After an apparent cave-in to Europe's pesticide industry, the European Food Safety Authority's latest guidance on pesticides conflicts with European law, writes Georgina Downs - by ignoring the real-life agrochemical exposure of rural residents. Commission President Juncker must step in and demand the withdrawal of this disgraceful document. more...
The possible lengthening of ice-free periods may affect polar bears before the end of the century. Photo: Brocken Inaglory via Wikimedia Commons.

With melting Arctic ice, Canada's polar bears face wipe-out by 2100

Tim Radford

6th December 2014

The expected melting of sea ice in Canada's Arctic Archipelago will progressively render huge areas unable to support viable polar bears populations, writes Tim Radford. By 2100 the polar bears could be pushed out altogether. more...
Helen Browning, chief executive of the Soil Association, among her organic cattle. Photo: Soil Association.

The Soil Association's mission is organic - and it always will be!

Helen Browning / Soil Association

2nd December 2014

The Soil Association doesn't need to 'get back to its roots', writes Helen Browning - because it never left them! It remains firmly committed to its founders' original organic mission for health, environment and animal welfare. And that means reaching out to a broader public, ensuring that organic principles are ever more widely understood and applied. more...
Uvas Dam and Reservoir, California, February 1, 2014. Photo: Ian Abbott via Flickr.

Climate change and the downfall of California's big agriculture

Joshua Frank

5th December 2014

Thanks to cheap water and plentiful sunshine, California grows most of the US's fruit, vegetables and nuts, writes Joshua Frank. But with the drought looking ever more permanent, the $40 billion industry is facing a terminal crisis. It's only a matter of time before we have to rely on local produce - so let's make a start now! more...
Last year’s fine crop of olives in Umbria, Italy, has been followed by what farmers say is the worst in memory.Photo: Carolyn Lyons.

Climate turbulence deals costly blow to olive oil yield

Kieran Cooke

2nd December 2014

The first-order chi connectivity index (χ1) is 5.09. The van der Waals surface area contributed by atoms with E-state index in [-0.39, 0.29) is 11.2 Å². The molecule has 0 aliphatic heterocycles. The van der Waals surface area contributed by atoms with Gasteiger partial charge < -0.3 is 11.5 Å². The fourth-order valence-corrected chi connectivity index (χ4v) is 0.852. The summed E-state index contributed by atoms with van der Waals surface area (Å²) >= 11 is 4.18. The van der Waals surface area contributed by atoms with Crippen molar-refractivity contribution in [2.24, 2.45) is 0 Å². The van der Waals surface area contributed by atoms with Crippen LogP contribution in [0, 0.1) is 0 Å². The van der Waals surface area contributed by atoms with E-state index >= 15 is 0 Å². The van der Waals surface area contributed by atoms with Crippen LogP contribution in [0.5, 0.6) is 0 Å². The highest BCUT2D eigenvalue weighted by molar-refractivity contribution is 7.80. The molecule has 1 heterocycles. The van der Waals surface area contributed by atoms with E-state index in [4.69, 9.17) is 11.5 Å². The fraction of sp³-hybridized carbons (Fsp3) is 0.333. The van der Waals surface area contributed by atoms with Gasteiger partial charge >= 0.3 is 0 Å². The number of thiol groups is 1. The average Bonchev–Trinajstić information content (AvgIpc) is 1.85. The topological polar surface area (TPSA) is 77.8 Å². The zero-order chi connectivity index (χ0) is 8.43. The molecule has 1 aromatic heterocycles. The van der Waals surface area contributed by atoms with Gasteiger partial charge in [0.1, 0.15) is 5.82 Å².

The growing popularity of olive oil has driven more intensive systems of olive tree cultivation, writes Kieran Cooke. But they are vulnerable to the kind of extreme weather that has brought pests and disease to olive crops across southern Europe, damaging crops and pushing up prices. more...
Now this is really what it's all about ... harvesting organic leeks at Sandy Lane Farm, Oxfordshire. Photo: facebook.com/sandylanefarm .

Soil Association must get back to its roots

Joanna Blythman, Lynda Brown, Andrew Whitley and Pat Thomas

1st December 2014

Four trustees of the Soil Association just resigned, 'more in sorrow than in anger'. Joanna Blythman, Lynda Brown, Andrew Whitley and former Ecologist editor Pat Thomas all decided they were unable to contribute further to the organisation, the UK's leading organic certifier and the 'mother ship' of British organic farming. more...
Villagers stand in the ruins of their house after the 2001 eviction of Tabaco. Photo: London Mining Network.

Stop forced displacements by Cerrejon Coal in Colombia!

Richard Solly

3rd December 2014

Las Casitas is a small community living on the edge of one of the world's largest coal mines, writes Richard Solly - one inhabited by the descendants of escaped slaves, located in the poorest region of Colombia. The village is under imminent threat of forced displacement by the brutal corporation that runs the Cerrejón coal mine. more...
Nuclear power station 1 at Three Mile Island, still in operation now long after the partial meltdown in the TMI-2 reactor in 1979. Photo: joelsp via Flickr.

There's no place for nuclear in the 'Clean Power Plan'

Tim Judson / NIRS

28th November 2014

The EPA's plan for 'clean power' are welcome, writes Tim Judson - except for its inclusion of nuclear, and economic distortions and serious omissions that favour the technology. In this open letter to EPA Administrator Gina McCarthy, he and co-signatories call on her to ditch the 'false and irrational assumptions' used to justify both new and existing nuclear power. more...
Increasing amounts of meat in our diets are doing no good to use, or to the planet. Photo: Ariel Dovas via Flickr.

Thanks to meat, farming emissions set for 80% rise

Tim Radford

1st December 2014

The increase in meat and dairy consumption is set to cause huge increases in greenhouse gases, reports Tim Radford. A shift to less animal-based diets would cut greenhouse gases, conserve forests and grasslands - and make us all healthier, with reduced obesity, diabetes and associated conditions. more...

ECOLOGIST COOKIES

Using this website means you agree to us using simple cookies.

More information here...

 

FOLLOW
THE ECOLOGIST